Australasian Science: Australia's authority on science since 1938

False Killers

Two juvenile false killer whales off north-eastern New Zealand.

Two juvenile false killer whales off north-eastern New Zealand. Image: Jochen Zaeschmar

By Jochen Zaeschmar

The false killer whale appears to form long-term relationships with another dolphin species.

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It all started with a fish back in 2000. My first encounter with a large group of false killer whales and bottlenose dolphins climaxed when a false killer whale presented me with a large kingfish.

The other remarkable thing that struck me was the relationship between the whales and the dolphins. It appeared obvious that both species were very comfortable in each other’s presence, with the two intermingling in such a way that it was hard to detect any segregation. The encounter sparked a keen interest, not only in these whales but also in their relationship with the dolphins.

A literature search quickly revealed that not much was known about this species anywhere, with information regarding New Zealand’s waters even less forthcoming. What I did learn was that false killer whales are a little-known member of the dolphin family. They get their somewhat unfortunate name from a semi-fossilised skull that was discovered in England in 1840. Based on similarities with the skull of the true killer whale, it was thought to be an extinct relative. A live stranding in Germany in 1862 revealed that the species was still in existence, but the name stuck.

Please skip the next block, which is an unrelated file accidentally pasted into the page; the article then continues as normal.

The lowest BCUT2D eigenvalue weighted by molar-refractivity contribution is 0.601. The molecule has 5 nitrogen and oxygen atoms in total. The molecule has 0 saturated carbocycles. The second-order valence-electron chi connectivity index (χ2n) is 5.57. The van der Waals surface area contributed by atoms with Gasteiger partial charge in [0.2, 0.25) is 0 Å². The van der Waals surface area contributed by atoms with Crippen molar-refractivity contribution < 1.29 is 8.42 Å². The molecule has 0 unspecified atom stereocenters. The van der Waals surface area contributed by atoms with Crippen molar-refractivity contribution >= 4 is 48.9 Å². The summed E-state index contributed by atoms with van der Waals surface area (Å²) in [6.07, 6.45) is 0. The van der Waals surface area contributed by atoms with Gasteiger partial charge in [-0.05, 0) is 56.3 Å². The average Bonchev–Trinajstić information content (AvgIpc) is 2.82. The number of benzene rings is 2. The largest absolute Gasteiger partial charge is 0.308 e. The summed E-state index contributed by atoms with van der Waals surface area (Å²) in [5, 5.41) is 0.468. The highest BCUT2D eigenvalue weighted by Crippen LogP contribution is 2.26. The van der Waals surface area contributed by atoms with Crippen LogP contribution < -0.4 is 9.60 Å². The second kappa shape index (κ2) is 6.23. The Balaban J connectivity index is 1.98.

False killer whales are more closely related to Risso’s dolphins than killer whales, and they resemble pilot whales. They can be found in tropical and warm temperate seas worldwide and are believed to have one of...

The full text of this article can be purchased from Informit.